October 2022

  1. ILO Budapest team reunites and plans for future

    27 October 2022

    After almost three years, staff from across the region gathered for a workshop focused on addressing future challenges.​

August 2022

  1. Meet the Project Manager: MAP16 project to reduce child labour and forced labour in Serbia

    18 August 2022

    Milica Djordjevic, ILO National Project Coordinator of the MAP16 project, funded by the US Department of Labor, explains what she does to reduce child labour and forced labour in Serbia. Child labour means that children are too young for their work or it is harmful for them. The ILO has been supporting governments for decades to address their child labour concerns, always tailoring interventions to local needs. In 2017, the ILO and its partners came out with a strategy which defines country priorities. In addition, the ILO conducted a national survey in 2021 which shows that 9.5% of children in Serbia are in child labour, mainly in agriculture. The ILO trained about 400 professionals (social workers, police, prosecutors and labour inspectors) to identify child labour situations. Checklists, tools and standards are at their disposal to tackle cases. The decree on hazardous child labour was adopted so that children in child labour or forced labour can receive immediate assistance.

July 2022

  1. How has the ILO responded to the crisis in Ukraine?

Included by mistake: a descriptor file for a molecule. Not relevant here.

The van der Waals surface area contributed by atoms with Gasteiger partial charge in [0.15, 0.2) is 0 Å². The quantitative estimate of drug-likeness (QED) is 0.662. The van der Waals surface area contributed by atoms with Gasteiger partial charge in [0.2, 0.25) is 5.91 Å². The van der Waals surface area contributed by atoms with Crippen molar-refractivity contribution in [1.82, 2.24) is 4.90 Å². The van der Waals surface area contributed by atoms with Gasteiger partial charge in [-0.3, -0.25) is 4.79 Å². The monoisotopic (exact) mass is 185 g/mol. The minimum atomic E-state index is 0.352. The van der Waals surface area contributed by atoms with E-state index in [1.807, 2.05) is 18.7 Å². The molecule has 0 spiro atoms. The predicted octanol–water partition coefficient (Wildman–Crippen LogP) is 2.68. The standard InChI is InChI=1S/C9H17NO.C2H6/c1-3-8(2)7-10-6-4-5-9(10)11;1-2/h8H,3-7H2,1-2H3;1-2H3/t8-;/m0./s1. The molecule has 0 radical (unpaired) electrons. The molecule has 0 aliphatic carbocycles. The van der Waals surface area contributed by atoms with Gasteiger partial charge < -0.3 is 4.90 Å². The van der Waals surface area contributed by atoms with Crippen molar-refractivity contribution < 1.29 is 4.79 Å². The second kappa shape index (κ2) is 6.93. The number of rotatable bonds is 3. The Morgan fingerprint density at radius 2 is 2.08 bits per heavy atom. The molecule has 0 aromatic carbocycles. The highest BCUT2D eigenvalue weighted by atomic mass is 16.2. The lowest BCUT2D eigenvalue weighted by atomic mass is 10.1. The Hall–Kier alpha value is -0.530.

13 July 2022

    Markus Pilgrim, Director of the ILO Office for Central and Eastern Europe explains the impact of the war against Ukraine on the country's labour market, how the ILO has supported the country, and talks about the support needed in the forthcoming months.

June 2022

  1. MEET THE PROJECT MANAGER: Violeta Vrabie, ILO Project Coordinator Local Employment Partnerships

    01 June 2022

    Violeta Vrabie, ILO Project Coordinator explains what she does to create jobs that address local needs in rural communities in the Republic of Moldova. Local Employment Partnerships bring together local authorities, public employment agencies, producers' associations, educational institutions and NGOs to assess needs and come up with local labour opportunities. The 3 LEPs assisted by the ILO in Moldova so far created 700 jobs, launched 175 startups and trained 1,000 young men and women, including vulnerable people. Violeta and the local ILO team on the ground also supports the Ministry of Labour and Social Protection of Moldova in the drafting of the National Employment Programme 2022-2026.

January 2022

  1. Meet the Project Manager: Džemal Hodžić, ILO Chief Technical Advisor, Ukraine

    24 January 2022

    At half time of the project led by him, Džemal Hodžić takes stock of the ILO efforts on supporting the Ukrainian labour markets for more and better job creation. Highlights of his work are a 10% increase of the clients served by the public employment service per year and 3000 potential entrepreneurs trained with more than 700 new businesses established. The project is funded by Denmark.

  2. Lack of skilled workers limits IT sector growth

    21 January 2022

    The lack of skilled workers can seriously affect industry and job growth. Watch our interview with Tatjana Vucic, Director of BIT Alliance, the largest IT business association in Bosnia and Herzegovina (BiH). The IT industry in BiH has the potential to offer more than 30,000 new job opportunities for specialists in the next eight years. However, finding qualified staff remains a key growth hurdle. In 2021, BIT Alliance and ILO jointly analyzed the skills deficits in the IT industry and identified priority interventions. The resulting Strategic Plan on Skills Development for the IT Sector in BiH will be published in the first quarter of 2022 on this website.